The Relevancy of Pascal for Modern Religious Thought

by Dallas M. Roark, Ph.D.

President Berquist, Member of the Faculty, students, and Others who are enrolled here, and last and least, the  Chairman of the chairman of the chapel committee. I want very much to count this a great honor to speak  in the chapel of Midwestern, but I have difficulty in doing so. When I heard that Dr. McCarthy was chairman of the committee I  facetiously  said that I ought to come and speak in chapel sometime and all that he had to say was: “when?”

When I was in school a good chapel speaker was supposed to have at least one good joke, and often it was a religious type of joke.  Mine is quite religious by the standards of the day for it involves a Jewish family who came from the old country and settled in the wild west.  They did not like the west and the wife and mother went east to find a house, and the husband and his daughter stayed to sell the house and move.  They sold all of it for 500 dollars and a horse buggy. On the way on the plains a bandit rode up and robbed them.  As he was getting away, the old man lamented that the bandit had taken their horse and buggy and the 500 dollars.  The daughter, Rebecca, told him that the bandit did not get the money because she had hidden it in her mouth, where upon  the old man replies,  Ah, Rebecca mine daughter, too bad your mother was not here for we could have saved the horse and buggy.”

You are sermonized to sleep too often.  Instead, I would like to share with you some impressions from one of the more fascinating thinkers in the history of thought. Blaise Pascal was one of those rare souls whose genius touches several areas, but very important for our days the often conflicting realms of science and religion.

Born June 19, 1923 at Clermont, France of parents of the intellectual elite of his community, his scientific genius natured quite early so that
--at the age of 11 he had worked out independently 32 of the theorems of the first book of Euclid
--at the age of 11 he wrote a treatise on the cessation of sounds in vibrating bodies when touched.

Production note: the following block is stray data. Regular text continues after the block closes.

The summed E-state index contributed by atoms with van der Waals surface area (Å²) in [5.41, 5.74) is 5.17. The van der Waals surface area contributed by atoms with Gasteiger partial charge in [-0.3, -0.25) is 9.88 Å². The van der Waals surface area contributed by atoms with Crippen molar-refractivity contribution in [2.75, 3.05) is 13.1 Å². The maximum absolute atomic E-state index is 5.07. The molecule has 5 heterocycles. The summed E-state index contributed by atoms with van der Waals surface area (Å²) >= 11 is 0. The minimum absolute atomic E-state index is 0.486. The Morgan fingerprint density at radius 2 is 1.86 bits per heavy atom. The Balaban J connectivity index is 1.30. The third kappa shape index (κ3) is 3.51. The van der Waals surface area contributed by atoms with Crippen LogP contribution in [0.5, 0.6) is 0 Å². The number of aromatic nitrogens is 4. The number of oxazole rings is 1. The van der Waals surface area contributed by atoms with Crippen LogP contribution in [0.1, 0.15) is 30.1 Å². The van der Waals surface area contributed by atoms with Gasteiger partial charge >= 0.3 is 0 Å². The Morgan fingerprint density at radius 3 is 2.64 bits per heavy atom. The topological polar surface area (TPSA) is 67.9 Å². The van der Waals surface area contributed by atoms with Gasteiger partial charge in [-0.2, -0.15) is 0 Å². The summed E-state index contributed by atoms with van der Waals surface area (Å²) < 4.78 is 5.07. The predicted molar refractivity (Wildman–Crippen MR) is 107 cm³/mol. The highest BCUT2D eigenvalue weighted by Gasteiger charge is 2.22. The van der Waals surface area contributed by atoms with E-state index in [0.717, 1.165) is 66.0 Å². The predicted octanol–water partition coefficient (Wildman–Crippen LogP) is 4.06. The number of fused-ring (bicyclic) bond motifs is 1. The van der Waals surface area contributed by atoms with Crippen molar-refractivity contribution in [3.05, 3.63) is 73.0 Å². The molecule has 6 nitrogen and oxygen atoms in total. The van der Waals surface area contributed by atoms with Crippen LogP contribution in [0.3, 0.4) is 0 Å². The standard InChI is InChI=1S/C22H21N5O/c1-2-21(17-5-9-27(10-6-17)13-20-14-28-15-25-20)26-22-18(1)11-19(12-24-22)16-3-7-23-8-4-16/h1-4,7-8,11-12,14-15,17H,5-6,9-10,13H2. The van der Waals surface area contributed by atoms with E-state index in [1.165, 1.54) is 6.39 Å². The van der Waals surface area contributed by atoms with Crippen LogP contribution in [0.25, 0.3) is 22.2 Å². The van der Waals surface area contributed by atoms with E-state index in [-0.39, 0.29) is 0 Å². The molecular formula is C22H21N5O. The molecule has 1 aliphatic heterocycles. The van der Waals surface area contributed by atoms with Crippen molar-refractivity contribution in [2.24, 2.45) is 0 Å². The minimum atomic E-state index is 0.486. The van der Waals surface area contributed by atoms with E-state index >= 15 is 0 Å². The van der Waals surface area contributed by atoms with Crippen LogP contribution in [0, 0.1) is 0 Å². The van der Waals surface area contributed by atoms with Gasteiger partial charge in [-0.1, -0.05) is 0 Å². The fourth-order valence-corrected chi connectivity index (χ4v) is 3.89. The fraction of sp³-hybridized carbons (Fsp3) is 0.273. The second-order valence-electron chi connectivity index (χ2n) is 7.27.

--at the age of 16 he won the respect of Paris mathematicians with a Treatise on Conics.
--at l9 he invented an arithmetic calculator that could add, subtract, multiple and divide.
--Moreover, the barometer, the discovery of the law of pressure known as Pascal‘s law are credited to his name.
--He invented the omnibus which eventually worked into a transportation system for Paris that was inaugurated in 1662.
--Emile Caillet also attributes the invention of the wrist watch to Pascal.

As a  literary man  Pascal made a mark in French literature. The Provincial Letters—an attack upon the Jesuits—were leading best sellers for more than 2 centuries.  The Pensees—a collection of notes for a proposed  defense of the Christian Faith was never finished in form, but it too has a great place in religious literature as well as literature in general.

I would like to share some impressions from the Pensees. The Pensees ponder a  problem that is strangely familiar to us today.  Why was it that secular and anti-Christian attitudes were settling upon the country? The answer is still similar. Men were accepting  naively the ability of reason to solve any and all problems for them particularly religious problems.

When this occurs, how do  you jolt  people  out of their complacency?  As a precursor, if not the father, of existentialism, Pascal  attempted to make men see the irrationality of their actions, the finitude of man, the techniques of diversion that helped men avoid thinking about problems seriously—diversion is that which men  do to forget the meaning of life.

One of the more famous Pensees in which Pascal does some of  this is number 233. The Wager means that man must bet upon  his existence and its ultimate outcome. Indifference is out--it is a vote for no. The Wager concerns whether God is, or God is not. Reason can decide nothing there. But one must bet. The stakes are enormous...infinite life.

One may outline the wager as follows:
If I bet God is: and he is--everything to gain
                          and he is not--then l have lost nothing.
If l bet God is not: and he is--everything to lose.
                                  and he is not--nothing lost.
Therefore,  if the odds were a billion to one, with such high stakes, wager that God is.

Pascal carries on a dialogue, following the wager, with an imaginary objector who says, in essence, "I cannot believe, what, then, would you have me do?"
The answer of Pascal is that if you want to believe, follow in the steps of those who have believed before you: “Follow the way by “which they began: by acting as if they believed .... "